A distance matrix is like a higher-level adjacency matrix. Instead of only providing information about whether or not two vertices are connected, also tells the distances between them. This assumes the length of every edge is 1. A variation is where the length of an edge is not necessarily 1.

## [edit] Data structures

When used as a data structure, the main competitor for the adjacency matrix is the adjacency list. Because each entry in the adjacency matrix requires only one bit, they can be represented in a very compact way, occupying only *n*^{2} / 8 bytes of contiguous space, where *n* is the number of vertices. Besides just avoiding wasted space, this compactness encourages locality of reference.

On the other hand, for a sparse graph, adjacency lists win out, because they do not use any space to represent edges which are *not* present. Using a naive array implementation on a 32-bit computer, an adjacency list for an undirected graph requires about 8*e* bytes of storage, where *e* is the number of edges.

Noting that a simple graph can have at most *n*^{2} edges, allowing loops, we can let *d* = *e* / *n*^{2} denote the *density* of the graph. Then, 8*e* > *n*^{2} / 8, or the adjacency list representation occupies more space, precisely when *d* > 1 / 64. Thus a graph must be sparse indeed to justify an adjacency list representation.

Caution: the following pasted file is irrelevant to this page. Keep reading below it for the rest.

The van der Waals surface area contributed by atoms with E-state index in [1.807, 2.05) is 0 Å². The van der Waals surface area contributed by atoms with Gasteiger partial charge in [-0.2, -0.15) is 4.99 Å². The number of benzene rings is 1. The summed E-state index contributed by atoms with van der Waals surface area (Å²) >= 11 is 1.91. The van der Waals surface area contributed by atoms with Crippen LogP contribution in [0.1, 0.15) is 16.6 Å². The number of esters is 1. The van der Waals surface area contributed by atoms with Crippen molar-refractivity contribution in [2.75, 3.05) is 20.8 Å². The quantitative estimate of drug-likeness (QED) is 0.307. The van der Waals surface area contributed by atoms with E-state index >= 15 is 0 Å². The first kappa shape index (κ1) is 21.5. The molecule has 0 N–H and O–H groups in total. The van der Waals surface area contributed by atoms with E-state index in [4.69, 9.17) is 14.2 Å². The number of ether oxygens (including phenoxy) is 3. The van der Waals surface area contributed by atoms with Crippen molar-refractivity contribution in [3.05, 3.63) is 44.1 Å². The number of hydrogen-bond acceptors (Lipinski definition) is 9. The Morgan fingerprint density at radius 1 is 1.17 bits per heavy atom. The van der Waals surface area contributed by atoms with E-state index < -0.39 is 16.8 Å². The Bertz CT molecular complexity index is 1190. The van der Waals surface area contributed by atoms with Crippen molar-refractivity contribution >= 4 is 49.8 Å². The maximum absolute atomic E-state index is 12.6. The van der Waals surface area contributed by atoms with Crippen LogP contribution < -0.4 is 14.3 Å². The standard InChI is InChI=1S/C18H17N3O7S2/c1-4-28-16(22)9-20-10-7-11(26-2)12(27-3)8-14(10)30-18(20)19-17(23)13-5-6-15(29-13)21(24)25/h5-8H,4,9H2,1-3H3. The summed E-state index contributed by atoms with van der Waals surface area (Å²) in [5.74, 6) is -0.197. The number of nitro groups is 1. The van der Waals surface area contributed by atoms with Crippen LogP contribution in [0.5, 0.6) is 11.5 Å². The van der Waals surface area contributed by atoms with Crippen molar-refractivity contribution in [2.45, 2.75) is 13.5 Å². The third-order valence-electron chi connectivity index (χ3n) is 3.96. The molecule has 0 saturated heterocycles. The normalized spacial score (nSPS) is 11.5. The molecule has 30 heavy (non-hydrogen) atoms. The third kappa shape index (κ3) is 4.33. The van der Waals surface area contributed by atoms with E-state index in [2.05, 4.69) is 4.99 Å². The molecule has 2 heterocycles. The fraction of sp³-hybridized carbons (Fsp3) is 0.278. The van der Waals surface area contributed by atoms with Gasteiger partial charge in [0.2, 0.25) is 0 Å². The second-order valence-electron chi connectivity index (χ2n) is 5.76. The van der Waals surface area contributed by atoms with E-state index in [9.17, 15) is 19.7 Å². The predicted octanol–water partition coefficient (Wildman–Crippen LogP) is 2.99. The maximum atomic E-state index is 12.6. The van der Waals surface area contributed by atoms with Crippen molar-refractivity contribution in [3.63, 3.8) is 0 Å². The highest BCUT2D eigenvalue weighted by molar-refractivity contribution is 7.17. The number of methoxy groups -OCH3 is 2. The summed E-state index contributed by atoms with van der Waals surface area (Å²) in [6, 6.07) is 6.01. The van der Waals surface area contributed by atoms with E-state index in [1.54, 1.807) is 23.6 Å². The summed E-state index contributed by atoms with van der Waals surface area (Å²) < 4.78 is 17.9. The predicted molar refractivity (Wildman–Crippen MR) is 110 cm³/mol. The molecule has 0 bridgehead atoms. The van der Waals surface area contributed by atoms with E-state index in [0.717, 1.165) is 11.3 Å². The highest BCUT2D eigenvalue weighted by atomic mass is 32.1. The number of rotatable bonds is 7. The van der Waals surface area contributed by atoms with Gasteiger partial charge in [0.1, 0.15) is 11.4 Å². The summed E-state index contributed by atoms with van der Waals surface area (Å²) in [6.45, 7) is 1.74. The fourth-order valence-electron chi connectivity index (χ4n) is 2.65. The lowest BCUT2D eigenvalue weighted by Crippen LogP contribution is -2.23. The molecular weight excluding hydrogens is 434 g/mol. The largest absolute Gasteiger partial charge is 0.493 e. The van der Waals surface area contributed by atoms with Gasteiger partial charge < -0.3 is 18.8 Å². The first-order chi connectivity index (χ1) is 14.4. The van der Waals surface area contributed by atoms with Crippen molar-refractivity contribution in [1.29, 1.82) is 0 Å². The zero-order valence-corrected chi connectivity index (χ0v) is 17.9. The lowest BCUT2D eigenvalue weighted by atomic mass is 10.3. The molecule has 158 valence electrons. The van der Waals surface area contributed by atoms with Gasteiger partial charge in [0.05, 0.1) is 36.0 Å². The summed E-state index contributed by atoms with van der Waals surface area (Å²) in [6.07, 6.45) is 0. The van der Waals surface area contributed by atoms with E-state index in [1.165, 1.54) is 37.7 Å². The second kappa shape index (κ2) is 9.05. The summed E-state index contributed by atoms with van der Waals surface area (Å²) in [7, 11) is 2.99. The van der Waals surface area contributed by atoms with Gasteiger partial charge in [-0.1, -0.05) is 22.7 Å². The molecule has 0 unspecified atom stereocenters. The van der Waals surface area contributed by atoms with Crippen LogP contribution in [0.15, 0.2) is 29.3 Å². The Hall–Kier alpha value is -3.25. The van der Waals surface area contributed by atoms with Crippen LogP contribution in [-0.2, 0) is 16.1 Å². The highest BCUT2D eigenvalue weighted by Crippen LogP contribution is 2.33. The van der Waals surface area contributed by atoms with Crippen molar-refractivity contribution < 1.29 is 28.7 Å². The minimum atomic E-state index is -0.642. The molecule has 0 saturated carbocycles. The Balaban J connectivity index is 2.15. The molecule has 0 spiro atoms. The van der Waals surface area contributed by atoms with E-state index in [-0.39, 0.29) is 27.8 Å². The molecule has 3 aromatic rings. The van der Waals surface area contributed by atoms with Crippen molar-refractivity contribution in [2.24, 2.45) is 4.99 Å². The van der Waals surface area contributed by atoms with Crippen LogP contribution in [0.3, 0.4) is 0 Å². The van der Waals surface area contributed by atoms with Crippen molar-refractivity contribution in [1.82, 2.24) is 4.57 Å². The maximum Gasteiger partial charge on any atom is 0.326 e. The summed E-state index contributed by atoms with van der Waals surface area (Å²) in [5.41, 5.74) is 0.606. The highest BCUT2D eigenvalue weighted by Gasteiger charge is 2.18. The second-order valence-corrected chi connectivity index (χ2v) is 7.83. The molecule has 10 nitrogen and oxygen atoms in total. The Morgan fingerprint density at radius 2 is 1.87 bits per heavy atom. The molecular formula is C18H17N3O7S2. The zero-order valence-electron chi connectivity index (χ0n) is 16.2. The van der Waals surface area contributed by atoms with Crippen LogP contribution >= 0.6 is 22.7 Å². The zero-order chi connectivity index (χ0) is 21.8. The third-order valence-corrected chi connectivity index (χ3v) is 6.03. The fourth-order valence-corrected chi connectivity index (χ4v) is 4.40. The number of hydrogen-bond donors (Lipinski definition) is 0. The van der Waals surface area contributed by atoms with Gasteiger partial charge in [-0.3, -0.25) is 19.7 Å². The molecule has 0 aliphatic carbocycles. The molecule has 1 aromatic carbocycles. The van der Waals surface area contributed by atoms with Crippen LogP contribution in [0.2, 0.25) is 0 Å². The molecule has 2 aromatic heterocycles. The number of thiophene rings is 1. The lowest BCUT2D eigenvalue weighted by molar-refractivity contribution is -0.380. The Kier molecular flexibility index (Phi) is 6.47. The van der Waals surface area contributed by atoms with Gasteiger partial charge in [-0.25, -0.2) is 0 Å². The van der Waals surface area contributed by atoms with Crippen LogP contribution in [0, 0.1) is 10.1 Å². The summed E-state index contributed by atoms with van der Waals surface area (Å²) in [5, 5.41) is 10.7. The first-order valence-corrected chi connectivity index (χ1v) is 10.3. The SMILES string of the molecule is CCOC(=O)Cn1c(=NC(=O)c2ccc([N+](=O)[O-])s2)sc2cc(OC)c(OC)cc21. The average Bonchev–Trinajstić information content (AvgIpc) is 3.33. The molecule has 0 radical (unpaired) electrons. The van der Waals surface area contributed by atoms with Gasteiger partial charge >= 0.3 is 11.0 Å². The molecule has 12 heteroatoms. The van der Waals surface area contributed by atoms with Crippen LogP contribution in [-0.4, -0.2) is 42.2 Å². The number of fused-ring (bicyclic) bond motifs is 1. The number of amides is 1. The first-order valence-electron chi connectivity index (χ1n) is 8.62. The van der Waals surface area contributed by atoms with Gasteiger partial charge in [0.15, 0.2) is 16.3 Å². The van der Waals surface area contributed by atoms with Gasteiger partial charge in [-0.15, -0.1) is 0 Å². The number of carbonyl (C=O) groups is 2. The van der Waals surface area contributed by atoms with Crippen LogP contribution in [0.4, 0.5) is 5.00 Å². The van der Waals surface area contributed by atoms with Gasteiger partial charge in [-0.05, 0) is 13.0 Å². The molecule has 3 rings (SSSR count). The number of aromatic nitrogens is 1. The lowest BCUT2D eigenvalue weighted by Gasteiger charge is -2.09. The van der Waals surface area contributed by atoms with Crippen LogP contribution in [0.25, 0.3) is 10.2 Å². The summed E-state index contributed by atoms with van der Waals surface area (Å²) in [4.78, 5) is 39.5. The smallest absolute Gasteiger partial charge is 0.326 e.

Besides the space tradeoff, the different data structures also facilitate different operations. Finding all vertices adjacent to a given vertex in an adjacency list is as simple as reading the list. With an adjacency matrix, an entire row must instead be scanned, which takes O(n) time. Whether there is an edge between two given vertices can be determined at once with an adjacency matrix, while requiring time proportional to the minimum degree of the two vertices with the adjacency list.

## [edit] References

- Thomas H. Cormen, Charles E. Leiserson, Ronald L. Rivest, and Clifford Stein (2001),
*Introduction to Algorithms*, second edition. MIT Press and McGraw-Hill. ISBN 0-262-03293-7. Section 22.1: Representations of graphs, pp. 527–531.

- Chris Godsil and Gordon Royle (2001), Algebraic Graph Theory. New York: Springer-Verlag. ISBN 0-387-95241-1

## [edit] External links

- Fluffschack — an educational Java web start game demonstrating the relationship between adjacency matrices and graphs.